Wednesday, September 28, 2022

Meet Gourdy: The Garden Experiment 10,000 Years in the Making

Last year, while I was on a pumpkin kick, I became curious as to whether I could dry a pumpkin such that it would form a sort of reusable container. The answer is no, you can't do this. The walls of a pumpkin are too thick and it will decay before it hardens. Though, you can use a pumpkin as a cooking container, which is handy to know.

While poking around, I learned that my question wasn't all that crazy. Bottle gourds (Lagenaria siceraria), as their name suggests, are related to pumpkins and make excellent containers . Because they have thin walls, simply letting them age in a dry location will cause them to form a functional container.

This property isn't just handy for arts & crafts projects or for scoring points on social media (#allnaturalcontainer #noplastichere #oldschoolzerowaste); it's responsible for making the bottle gourd one of humanity's most significant plants:

The gourds have little food value but their strong, hard-shelled fruits were long prized as containers, musical instruments, and fishing floats. This lightweight “container crop” would have been particularly useful to human societies before the advent of pottery and settled village life, and was apparently domesticated thousands of years before any plant was domesticated for food purposes.

I'm a fan of engaging in living history, and when you experiment with bottle gourds you're stepping back in time nearly 10,000 years. Amazing, right?

But will it grow?

All this means that when I found myself staring at a packet of bottle gourd seeds at a local gardening store, I couldn't help but buy them.

A week or so later, I dropped six seeds into the ground, clustering them in groups of two to form three distinct plots. A few days later, there was signs of life as Gourdy started to sprout. I realized that I didn't have anywhere for Gourdy to grow, so I haphazardly connected a tent stake and our deck with some cordage. I then stood back and let nature take its course. And did it ever.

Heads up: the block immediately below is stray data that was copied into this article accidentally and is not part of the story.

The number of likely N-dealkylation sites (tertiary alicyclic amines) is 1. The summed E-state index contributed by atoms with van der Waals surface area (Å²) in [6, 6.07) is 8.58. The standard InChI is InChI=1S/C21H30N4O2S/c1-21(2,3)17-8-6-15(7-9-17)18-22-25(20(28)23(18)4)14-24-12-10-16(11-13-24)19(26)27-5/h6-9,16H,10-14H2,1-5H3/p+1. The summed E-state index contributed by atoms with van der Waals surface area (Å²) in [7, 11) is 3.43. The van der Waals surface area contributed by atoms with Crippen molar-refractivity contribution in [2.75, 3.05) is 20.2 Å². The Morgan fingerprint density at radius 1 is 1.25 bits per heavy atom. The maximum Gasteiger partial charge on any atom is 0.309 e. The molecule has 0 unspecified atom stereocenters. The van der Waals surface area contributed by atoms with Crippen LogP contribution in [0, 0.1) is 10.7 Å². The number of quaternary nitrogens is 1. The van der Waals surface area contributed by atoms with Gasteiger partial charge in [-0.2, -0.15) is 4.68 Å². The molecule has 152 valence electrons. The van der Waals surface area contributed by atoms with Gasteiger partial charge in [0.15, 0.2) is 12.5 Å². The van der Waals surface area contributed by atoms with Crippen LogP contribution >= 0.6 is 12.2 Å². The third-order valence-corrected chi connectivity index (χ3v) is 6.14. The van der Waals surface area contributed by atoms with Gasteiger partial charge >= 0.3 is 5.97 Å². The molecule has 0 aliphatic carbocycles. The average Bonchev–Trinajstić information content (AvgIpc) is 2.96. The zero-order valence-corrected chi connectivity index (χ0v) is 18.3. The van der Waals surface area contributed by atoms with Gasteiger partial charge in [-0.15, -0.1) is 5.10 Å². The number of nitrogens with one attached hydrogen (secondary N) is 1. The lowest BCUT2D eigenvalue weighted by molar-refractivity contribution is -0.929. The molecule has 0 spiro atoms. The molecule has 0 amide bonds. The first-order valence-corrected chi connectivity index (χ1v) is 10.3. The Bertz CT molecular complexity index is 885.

Gourdy grew. And grew. And grew some more. Jack's beanstalk had nothing on him. 

Gourdy Gets a Haircut

I was overjoyed at Gourdy's growth; Shira not so much. Once Gourdy reached our house and started to attach himself to the screen door Shira had had enough. Gourdy needed a trim.

It was at this point that I bothered to read about how you are supposed to care for a bottle gourd plant. First off, unrestrained growth isn't ideal. Apparently, you want to trim the main vine at about 10 feet to encourage branching . I also needed bit of Bottle Gourd Sex Ed: mainly, how to identify male and female flowers and how to cross pollinate the two to help encourage Little Gourdy babies.

While knowing this ahead of time would have been helpful, it wasn't too late to fix my mess. I carefully trimmed back Gourdy, chopping off what felt like dozens of feet extra vine. The experience felt like that scene in the movie where the main character has to defuse a bomb by cutting just the right wire. The goal is to find the female flowers and trim the vine after them. But Gourdy was so tangled up, it would have been easy to cut the wrong end and kill the very part of the plant I was trying to save.

Fortunately, the trimming process was successful.

Holy Smokes, It Worked!

I watched as Gourdy grew, flowered and produced those coveted female flowers which have the chance to turn into fruit. I clumsily tried to pollinate male and female flowers, though I'm not sure my efforts were successful. I gained a new appreciation for bees and other pollinators that, mind blowingly, were essential to make this whole endeavor successful.

Amazingly, it worked and I managed to grow seven fruit, five of which I've harvested. And now the waiting game begins. In theory, it will take about 6 months for the fruit to dry out and the pith inside to recede. I should then be able to fashion a simple container like our ancestors did millennia ago.

No comments:

Post a Comment